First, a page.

MY piece about flatulence caused a few vibrations.
One reader said he had heard that there was a gravestone in Honley Churchyard with the inscription: “Where ere you be, let your wind blow free, for it is the wind, that killeth thee.”
I don’t know whether this is true or not, but I have no intention of searching the churchyard for proof of its existence or to see if it trapped wind is listed as a cause of death.
It goes without saying that deliberate flatulence can never be excused in mixed company.
Anyone afflicted with such vapours, should find a private place in which to expel them. Unless they are being paid.
For another reader reminded me of the career forged by Le Petomane, the greatest exponent of flatulence of his or any other era, who was a star performer at the Moulin Rouge (above).
Joseph Pujol lived from 1857 to 1945, 88 years during which countless people pulled his finger and he always let his wind blow free.
It is said that his eruptions were not caused by intestinal gasses, but that he had the ability to inhale air and expel it through his bottom.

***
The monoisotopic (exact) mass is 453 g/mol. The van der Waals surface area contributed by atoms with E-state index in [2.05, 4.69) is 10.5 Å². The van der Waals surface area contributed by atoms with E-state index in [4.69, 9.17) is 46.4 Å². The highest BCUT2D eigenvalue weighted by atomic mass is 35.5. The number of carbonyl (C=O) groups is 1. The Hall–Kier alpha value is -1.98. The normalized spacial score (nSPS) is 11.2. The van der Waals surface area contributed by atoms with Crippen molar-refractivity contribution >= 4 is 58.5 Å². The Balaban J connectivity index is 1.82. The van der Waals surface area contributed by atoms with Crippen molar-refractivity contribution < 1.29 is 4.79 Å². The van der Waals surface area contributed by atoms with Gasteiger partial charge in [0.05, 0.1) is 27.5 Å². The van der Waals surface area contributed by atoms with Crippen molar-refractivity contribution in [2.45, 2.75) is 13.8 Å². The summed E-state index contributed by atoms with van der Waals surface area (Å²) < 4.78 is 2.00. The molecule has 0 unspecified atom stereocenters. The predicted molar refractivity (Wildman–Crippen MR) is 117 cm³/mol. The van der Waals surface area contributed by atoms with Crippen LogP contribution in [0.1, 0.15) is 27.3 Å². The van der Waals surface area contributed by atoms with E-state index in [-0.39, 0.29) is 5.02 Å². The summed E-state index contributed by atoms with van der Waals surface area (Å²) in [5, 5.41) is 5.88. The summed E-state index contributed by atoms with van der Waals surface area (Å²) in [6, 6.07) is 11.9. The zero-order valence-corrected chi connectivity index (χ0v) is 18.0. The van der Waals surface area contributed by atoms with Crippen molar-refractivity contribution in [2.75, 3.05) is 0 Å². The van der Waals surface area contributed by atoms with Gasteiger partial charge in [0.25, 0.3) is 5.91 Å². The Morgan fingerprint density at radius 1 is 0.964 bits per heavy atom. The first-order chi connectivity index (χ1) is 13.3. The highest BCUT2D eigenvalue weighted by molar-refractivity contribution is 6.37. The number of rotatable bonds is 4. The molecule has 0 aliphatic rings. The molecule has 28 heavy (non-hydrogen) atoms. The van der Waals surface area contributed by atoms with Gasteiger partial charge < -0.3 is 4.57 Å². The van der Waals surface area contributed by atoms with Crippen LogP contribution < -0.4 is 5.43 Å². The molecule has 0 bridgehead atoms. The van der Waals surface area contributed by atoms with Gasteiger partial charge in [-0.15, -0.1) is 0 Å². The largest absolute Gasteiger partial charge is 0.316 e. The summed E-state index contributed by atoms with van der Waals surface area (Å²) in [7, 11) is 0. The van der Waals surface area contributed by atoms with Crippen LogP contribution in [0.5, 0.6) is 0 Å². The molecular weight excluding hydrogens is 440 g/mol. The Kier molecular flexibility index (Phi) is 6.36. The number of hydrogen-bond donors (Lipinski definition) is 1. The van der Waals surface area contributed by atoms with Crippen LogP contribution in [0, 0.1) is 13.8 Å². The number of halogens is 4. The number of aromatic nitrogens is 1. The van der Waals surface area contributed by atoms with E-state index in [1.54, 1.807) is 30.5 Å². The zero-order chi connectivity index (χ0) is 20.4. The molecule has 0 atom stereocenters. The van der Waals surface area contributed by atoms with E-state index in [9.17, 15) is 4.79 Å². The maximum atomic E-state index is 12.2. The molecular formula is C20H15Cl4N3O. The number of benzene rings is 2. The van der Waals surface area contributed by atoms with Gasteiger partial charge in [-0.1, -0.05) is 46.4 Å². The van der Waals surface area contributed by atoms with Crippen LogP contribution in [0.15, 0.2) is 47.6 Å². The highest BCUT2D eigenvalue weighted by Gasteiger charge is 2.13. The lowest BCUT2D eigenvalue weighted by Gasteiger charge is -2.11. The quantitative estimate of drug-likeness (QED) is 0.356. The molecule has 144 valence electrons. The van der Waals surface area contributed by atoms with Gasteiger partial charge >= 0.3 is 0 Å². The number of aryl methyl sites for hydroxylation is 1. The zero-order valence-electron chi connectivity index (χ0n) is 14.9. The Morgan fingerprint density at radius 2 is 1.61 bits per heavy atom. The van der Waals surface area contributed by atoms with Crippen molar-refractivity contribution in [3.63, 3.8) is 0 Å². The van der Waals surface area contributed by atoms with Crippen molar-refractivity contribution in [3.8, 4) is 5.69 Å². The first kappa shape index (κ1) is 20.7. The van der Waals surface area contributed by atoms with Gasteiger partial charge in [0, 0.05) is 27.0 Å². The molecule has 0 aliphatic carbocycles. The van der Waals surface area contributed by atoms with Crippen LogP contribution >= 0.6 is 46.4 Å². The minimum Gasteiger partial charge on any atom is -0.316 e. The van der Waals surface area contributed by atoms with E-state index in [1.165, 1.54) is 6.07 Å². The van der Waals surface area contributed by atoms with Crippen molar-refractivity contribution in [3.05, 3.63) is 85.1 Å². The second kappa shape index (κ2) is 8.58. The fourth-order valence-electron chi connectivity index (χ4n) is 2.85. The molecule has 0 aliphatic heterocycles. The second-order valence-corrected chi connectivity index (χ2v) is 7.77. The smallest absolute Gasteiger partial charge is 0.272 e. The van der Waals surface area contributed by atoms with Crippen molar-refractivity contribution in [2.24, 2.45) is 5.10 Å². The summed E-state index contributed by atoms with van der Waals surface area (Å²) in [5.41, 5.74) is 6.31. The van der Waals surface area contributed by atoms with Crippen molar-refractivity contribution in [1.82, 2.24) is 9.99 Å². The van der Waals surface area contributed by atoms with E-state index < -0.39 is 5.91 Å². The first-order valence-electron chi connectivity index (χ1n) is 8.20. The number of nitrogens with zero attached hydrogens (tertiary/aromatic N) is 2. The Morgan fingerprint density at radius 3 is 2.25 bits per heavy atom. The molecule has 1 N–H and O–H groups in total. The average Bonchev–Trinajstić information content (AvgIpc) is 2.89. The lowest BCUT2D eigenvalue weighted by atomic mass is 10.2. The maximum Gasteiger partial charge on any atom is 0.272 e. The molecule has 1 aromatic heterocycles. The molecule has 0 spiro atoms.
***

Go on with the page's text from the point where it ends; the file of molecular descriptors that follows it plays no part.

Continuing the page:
He was so good at this that he could blow out a candle from several yards away and play O Sole Mio through his rear end. His fame was such that he performed before royal heads of Europe. Which says something about the royal heads of Europe.
He was not alone in being famous for his trump. Henry II had a jester called Roland the Farter in the 13th century, whose skill and popularity earned him a country manor and estate.
And the sentiments of this old rhyme, submitted by someone who wishes to remain anonymous, could certainly reflect the attitude of those long distant times:
A fart can be useful;
It gives the body ease.
It warms the bed in winter,
And suffocates the fleas.
Which, I think, ends this particular debate.